Mortgage Delinquencies, Over-55 Building Up; Unemployment Down

National mortgage delinquencies went up slightly in the second quarter, as did builder confidence for the 55+ housing market, which is predicted to grow significantly in years to come. Unemployment, on the other hand, saw a decrease this quarter.

U.S. mortgage delinquencies edged up a bit in the second quarter, according to the Mortgage Bankers Association on Thursday. The organization’s National Delinquency Survey noted that the delinquency rate for mortgage loans on one-to-four-unit residential properties was up to 7.58 percent of all loans outstanding as of the end of the second quarter, an increase of 18 basis points from the first quarter but a decrease of 86 basis points from the same period a year ago.

By the MBA’s reckoning, the delinquency rate includes mortgages that are at least one payment past due but doesn’t include those already in the process of foreclosure. The percentage of loans on which foreclosure actions were started during the second quarter was 0.96 percent, unchanged from last quarter and from the same quarter a year ago. The percentage of loans in the foreclosure process at the end of the second quarter was 4.27 percent, down 12 basis points from the first quarter and 16 basis points lower than one year ago.

“Perhaps more important than the small size of the increase is the fact that it reversed the trend of fairly steady drops in delinquencies we have seen over the last year,” said MBA chief economist Jay Brinkmann in a statement. “This is consistent with the slowdown in the economy during the first half of the year and our stubbornly high unemployment rate.”

Builder Confidence in 55+ Housing Market Up

Builder confidence in the 55-and-over housing market for single-family homes showed improvement in the second quarter of 2012 compared to the same period a year ago, according to the National Association of Home Builders’ latest 55+ Housing Market Index, which was released on Thursday. The index more than doubled year-over-year from a level of 13 to 29, which is the highest second-quarter reading since the NAHB introduced the index in 2008.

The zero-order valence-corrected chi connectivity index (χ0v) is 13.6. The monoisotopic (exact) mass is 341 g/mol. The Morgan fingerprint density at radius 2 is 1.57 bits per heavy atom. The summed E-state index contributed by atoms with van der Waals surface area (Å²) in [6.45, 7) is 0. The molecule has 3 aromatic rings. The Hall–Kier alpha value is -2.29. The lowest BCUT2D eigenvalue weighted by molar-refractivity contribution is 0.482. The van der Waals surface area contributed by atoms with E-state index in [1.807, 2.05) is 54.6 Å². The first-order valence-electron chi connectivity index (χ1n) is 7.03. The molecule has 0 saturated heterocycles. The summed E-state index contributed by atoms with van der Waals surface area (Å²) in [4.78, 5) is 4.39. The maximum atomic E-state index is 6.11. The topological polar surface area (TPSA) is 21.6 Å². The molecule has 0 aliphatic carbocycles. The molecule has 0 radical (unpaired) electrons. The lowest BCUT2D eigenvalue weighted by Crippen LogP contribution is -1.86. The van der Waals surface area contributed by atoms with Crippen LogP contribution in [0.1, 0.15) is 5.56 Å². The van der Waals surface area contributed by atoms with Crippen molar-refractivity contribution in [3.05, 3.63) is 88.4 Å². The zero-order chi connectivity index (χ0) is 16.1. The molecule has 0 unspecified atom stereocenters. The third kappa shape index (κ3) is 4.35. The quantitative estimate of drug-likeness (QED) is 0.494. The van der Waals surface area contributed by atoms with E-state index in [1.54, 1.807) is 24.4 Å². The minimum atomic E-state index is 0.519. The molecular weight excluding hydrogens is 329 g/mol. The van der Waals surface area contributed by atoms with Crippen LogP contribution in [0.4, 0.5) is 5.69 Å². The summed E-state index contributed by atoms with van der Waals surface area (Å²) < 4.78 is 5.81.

The 55+ index, though new, might be especially important to the residential real estate industry going forward, since that demographic is only going to increase in size for the next few decades. Whether the age group will be able to sell their houses is now a critical question for the industry, and the answer isn’t clear yet. But any improvement in sentiment might reflect some unlocking of pent-up demand from 55+ consumers who either still want to trade up or who are downsizing.

As with the standard NAHB builder’s index, a reading below 50 indicates that more builders view conditions as poor than good. Although all index components remain below 50, they’ve increased considerably from a year ago: present sales more than doubled (from 12 to 30), while expected sales for the next six months increased 17 points to 35, and traffic of prospective buyers rose nine points to 22.

Initial Unemployment Claims Edge Down

The U.S. Department of Labor reported on Thursday that for the week ending Aug. 4, initial unemployment claims totaled 361,000, a decrease of 6,000 from the previous week’s revised figure of 367,000. The less volatile four-week moving average was 368,250, an increase of 2,250 from the previous week’s revised average of 366,000, though that figure is still among the lowest so far this year for the four-week average.

Wall Street gyrated a lot on Thursday, perhaps anticipating poor export growth numbers out of the China (as indeed was the case–the gains were practically nil in July). In the end, however, the equities markets were roughly at their starting points. The Dow Jones Industrial Average lost 10.45 points, 0.08 percent, while the S&P 500 was 0.04 percent up and the Nasdaq advanced 0.25 percent.